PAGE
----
$\lambda$ denotes the wavelength of the incident sinusoid, $\theta$ the direction of arrival (DOA), and x the distance between the sensor array elements. The signal is $x_{1}(n)....x_{k}(n)$ How do I proof/explain that estimating the DOA($\theta$) is the same as estimating the frequency of the signal (where $x_{1}(n)=x_{1}(m)$ instead where m is the time instant.

I understand that the MUSIC algorithm can be used to estimate the frequency of a signal, and the MUSIC algorithm can be used to estimate the DOA of a signal as well. They are both related as they are basically finding the peak of the power spectrum, but I'm not entirely sure how to explain this.

Figure 1

  • $\begingroup$ have you followed the derivation of either method? The only difference, really, is in how the covariance matrix input is estimated, and how the output is interpreted, and that construction directly follows from the physics of how the matrices are defined. $\endgroup$ – Marcus Müller Mar 11 '18 at 0:08
  • $\begingroup$ I have but I don't really quite know how to explain the similarities. $\endgroup$ – Jacob Mar 11 '18 at 1:00
  • $\begingroup$ OK; then write down the algorithm to calculate the autocovariance estimate matrix for the spectrum estimate case, and write down the algorithm to calculate the crosscovariance estimate matrix. These are similar, right? $\endgroup$ – Marcus Müller Mar 11 '18 at 1:03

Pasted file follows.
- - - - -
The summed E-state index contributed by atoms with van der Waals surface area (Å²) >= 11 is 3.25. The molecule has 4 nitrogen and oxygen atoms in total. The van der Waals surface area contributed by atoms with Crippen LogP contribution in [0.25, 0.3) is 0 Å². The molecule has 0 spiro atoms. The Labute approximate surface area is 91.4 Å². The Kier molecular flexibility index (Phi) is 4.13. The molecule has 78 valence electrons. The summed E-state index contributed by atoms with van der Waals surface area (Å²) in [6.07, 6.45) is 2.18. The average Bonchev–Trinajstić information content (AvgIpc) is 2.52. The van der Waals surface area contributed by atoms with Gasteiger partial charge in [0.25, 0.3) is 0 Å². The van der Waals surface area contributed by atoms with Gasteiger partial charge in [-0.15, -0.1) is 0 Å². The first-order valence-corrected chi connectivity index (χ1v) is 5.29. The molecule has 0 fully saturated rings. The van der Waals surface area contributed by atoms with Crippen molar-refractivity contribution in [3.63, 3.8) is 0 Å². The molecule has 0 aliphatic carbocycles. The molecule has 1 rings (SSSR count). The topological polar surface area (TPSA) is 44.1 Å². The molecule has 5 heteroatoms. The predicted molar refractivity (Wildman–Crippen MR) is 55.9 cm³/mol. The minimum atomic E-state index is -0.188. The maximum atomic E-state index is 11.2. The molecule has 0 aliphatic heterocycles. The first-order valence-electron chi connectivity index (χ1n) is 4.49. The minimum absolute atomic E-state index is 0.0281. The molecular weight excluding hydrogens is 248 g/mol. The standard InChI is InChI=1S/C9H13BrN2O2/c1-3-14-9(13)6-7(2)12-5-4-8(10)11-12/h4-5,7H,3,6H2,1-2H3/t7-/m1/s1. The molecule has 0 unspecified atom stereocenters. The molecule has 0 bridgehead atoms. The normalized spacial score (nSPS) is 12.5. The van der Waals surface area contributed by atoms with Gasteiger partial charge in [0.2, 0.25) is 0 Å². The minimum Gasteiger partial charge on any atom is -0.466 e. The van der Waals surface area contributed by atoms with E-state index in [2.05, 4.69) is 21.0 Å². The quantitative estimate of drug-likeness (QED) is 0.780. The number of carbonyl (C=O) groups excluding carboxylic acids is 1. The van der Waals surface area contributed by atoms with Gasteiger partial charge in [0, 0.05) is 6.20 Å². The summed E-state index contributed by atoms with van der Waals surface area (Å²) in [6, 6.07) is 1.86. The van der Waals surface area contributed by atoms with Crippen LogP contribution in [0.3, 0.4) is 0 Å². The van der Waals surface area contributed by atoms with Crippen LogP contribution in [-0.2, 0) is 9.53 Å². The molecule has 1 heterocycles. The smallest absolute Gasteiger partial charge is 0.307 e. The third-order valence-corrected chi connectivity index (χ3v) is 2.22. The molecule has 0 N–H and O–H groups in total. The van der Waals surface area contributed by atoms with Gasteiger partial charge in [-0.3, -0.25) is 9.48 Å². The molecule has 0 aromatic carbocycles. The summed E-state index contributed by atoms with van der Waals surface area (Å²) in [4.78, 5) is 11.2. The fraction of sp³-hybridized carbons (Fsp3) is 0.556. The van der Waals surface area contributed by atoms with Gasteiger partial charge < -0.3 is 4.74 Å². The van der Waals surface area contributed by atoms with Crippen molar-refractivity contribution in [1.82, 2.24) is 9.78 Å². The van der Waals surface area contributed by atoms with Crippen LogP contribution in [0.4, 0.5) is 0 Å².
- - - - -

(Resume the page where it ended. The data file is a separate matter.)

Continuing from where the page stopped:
• $\begingroup$ autocovariance from the input sequence? $\endgroup$ – Jacob Mar 11 '18 at 4:21

The estimation of frequency for one dimensional signal (dimension is time) is same as one dimensional space data for narrow band signal. To make it clear, consider you have n time samples (Nyquist criteria is met) data. The problem of frequency estimation from this n sample is same as the following case. Consider you have a n element linear array (equal spacing) and you have received a time stamp data from a narrow band signal i.e you have n samples collected at the same time from the n element array. Now once you demodulate or remove the carrier effect from the n samples then the direction finding problem is same as frequency estimation problem mentioned in case of time domain data.

The above is true when there are less then 'n' frequencies present in the signals. Why this is true: the phase difference of the received signal on the array directly related to the angle of arrival. Kindly recall that phase of a sinusoidal is constant. So time domain data with "fixed sampling frequency" is same as samples on Linear array with equal spacing element(fixed time) after demodulation .

Please understand it is true for narrow-band signal only not broad-band chirp like signal.

Hope it helps.


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